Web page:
request a hearing, and again be subjected to unreasonable
delay. The government disagrees that Mr. Ebanks can
reasonably expect to again be subject to the same action.
Board denies Mr. Ebanks relief, and if he appeals to the
Court of Appeals for Veterans Claims, and if Mr.
Ebanks prevails on that appeal, he may be entitled to a new
hearing on remand to the Board. But any Board hearings on
remand are subject to expedited treatment under 38 U.S.C.
Board grants Mr. Ebanks relief and remands to the RO,
and if Mr. Ebanks disagrees with the RO's
entitlement or effective-date determination and again appeals
to the Board, he may also be entitled to a new hearing. But
as the government points out, Congress has recently
overhauled the review process for RO decisions. See
Veterans Appeals Improvement and Modernization Act of 2017
("VAIMA"), Pub. L. No. 115-55, 131 Stat. 1105
(codified in scattered sections of 38 U.S.C.). As relevant
here, veterans who disagree with an RO decision may now elect
to pursue one of three tracks for further review, including
higher-level review at the RO, filing a supplemental claim,
and appealing to the Board. See id. sec. 2(h)(1),
§ 5104C(a)(1), 131 Stat. at 1108. Appeals to the Board
will now be divided into at least two dockets, separating out
those claims in which the veteran has requested a hearing.
See id. sec. 2(t), § 7107(a), 131 Stat. at
1112-13. Any future appeal to the Board by Mr. Ebanks may
well be subjected to this new regime. See id. sec.
2(x)(1), 131 Stat. at 1115 (setting an effective date at the
later of February 14, 2019, and 30 days after VA's
certification of readiness to carry out VAIMA); id.
sec. 2(x)(5), 131 Stat. at 1115 (providing veterans the
option of pursuing legacy claims under new system). And at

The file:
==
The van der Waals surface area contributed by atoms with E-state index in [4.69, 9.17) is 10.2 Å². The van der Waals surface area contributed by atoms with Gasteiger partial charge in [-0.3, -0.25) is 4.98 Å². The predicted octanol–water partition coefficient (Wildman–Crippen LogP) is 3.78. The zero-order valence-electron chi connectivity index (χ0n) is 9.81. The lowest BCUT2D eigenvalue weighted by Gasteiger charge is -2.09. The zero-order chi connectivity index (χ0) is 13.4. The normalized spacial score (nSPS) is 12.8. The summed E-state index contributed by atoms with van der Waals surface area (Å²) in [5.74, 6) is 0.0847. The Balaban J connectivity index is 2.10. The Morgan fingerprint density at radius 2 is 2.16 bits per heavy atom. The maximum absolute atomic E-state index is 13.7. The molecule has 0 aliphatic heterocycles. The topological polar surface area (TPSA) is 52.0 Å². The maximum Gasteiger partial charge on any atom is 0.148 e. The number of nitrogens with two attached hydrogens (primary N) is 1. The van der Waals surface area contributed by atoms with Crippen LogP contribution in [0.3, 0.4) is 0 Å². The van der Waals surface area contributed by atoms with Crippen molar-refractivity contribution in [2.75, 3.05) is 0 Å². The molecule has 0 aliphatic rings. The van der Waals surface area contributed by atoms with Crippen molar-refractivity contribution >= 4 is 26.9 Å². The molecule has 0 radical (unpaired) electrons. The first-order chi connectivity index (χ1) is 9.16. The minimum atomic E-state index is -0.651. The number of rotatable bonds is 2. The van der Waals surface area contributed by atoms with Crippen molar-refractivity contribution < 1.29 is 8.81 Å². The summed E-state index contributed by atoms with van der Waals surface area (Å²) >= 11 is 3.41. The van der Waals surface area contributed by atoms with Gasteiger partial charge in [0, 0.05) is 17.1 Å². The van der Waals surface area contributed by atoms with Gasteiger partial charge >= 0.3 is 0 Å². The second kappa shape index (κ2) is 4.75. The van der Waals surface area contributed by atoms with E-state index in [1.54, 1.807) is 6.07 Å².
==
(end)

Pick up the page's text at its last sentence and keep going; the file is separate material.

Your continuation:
this point Mr. Ebanks has not established that future Board
proceedings will be subject to the same delays as is
presently the case.
these many contingencies, Mr. Ebanks has not shown a
sufficiently reasonable expectation that he will again be
subjected to the same action. The possibility that Mr. Ebanks
will seek a future hearing at the Board or, if he does, that
a hearing will be delayed depends upon a chain of
hypothesized actions-by the Board, the RO, the courts, and
Mr. Ebanks himself-that on this record are too attenuated and
speculative to trigger the exception to mootness. See,
e.g., Murphy v. Hunt, 455 U.S. 478, 482 (1982)
(per curiam) (rejecting application of exception to mootness
in light of "mere physical or theoretical
possibility" of recurrence); Senate Permanent
Subcomm. on Investigations v. Ferrer, 856 F.3d 1080,
1088 (D.C. Cir. 2017) (quoting id.) (same given only
"a 'theoretical possibility' that th[e] chain of
events might occur").
this case were not moot, we question the appropriateness of
granting individual relief to veterans who claim unreasonable
delays in VA's first-come-first-served queue. Granting a
mandamus petition in such circumstances may result in no more
than line-jumping without resolving the underlying problem of
overall delay. See, e.g., In re Barr Labs.,
Inc., 930 F.2d 72, 75 (D.C. Cir. 1991) (rejecting
mandamus petition to advance an FDA application because